The application fees, $1,500 for new participants and $1,200 for existing businesses are one-time fees in addition to other minor fees like the new Bureau of Engineering (BOE)’s Revocable Permit (R-Permit) Fee (see below). Outdoor dining on the sidewalk and in off-street lots will remain application fee free and all three types of dining will be accessible on the new, soon-to-launch L.A. Al Fresco application portal. The new portal will also allow concerned individuals to file complaints, such as noise and other nuisances in order to ensure compliance with the new permanent program.
The permanent program was voted on and approved by the full City Council on Friday, December 8, 2023. It is now waiting to be signed by Mayor Bass, and then published for 30 days before becoming established law. It is anticipated that the temporary authorizations will be extended to provide time for existing businesses to submit a new application under the permanent program.
“Without Al Fresco we would have not been in business and it is what people enjoy and feel safe dining in even though it is three years past the pandemic, especially elderly and immunocompromised people,” said Nora Houndalas of Le Petit Greek Restaurant in Larchmont Village. Le Petit, like most participating businesses, reported many positive correlations from the program, including increased sales, increased foot traffic, and staff retention. Le Petit Greek recently closed its doors in favor of a new fast-casual restaurant, set to open on nearby Third Street in January.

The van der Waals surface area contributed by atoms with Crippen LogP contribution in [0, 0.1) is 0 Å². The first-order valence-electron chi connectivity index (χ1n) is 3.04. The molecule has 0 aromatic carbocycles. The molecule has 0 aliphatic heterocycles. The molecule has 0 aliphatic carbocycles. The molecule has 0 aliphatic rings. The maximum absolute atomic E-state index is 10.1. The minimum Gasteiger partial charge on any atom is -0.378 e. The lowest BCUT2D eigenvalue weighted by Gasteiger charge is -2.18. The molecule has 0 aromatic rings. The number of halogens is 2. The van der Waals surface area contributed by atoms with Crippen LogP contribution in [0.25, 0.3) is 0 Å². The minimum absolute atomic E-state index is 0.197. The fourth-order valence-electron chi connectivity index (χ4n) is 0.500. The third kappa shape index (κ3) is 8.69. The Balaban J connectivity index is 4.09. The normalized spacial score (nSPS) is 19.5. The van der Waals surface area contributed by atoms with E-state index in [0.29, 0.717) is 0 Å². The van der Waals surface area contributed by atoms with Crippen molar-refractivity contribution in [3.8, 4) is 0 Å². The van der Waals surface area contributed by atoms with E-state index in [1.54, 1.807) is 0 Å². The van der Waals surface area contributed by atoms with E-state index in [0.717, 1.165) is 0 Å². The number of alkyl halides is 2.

Larchmont Village, A Great Place to Dine Al Fresco
As the temporary authorizations near expiration and the new, permanent program begins implementation, the spotlight shifts to the potential impacts to existing outdoor dining at the curb, on the sidewalk and in private off-street parking lots. My research has shown that the program was successful not only in keeping businesses open but also in generating greater revenue, revealing a remarkable $4 million surge in gross sales in Larchmont Village, a 30% increase in 2022 compared to 2019.
As Larchmont braces for the next chapter of outdoor dining and transitions into a permanent solution, the question will be how will the new application fees justify continuing curbside dining and whether the parking landscape will be reshaped again. The impending expiration of Al Fresco authorizations raises concerns among local businesses. As the city navigates the rollout of the permanent program, the resilience and success of L.A. Al Fresco in Larchmont Village remains a compelling case study for the broader conversation on outdoor dining and the future of parking in Los Angeles.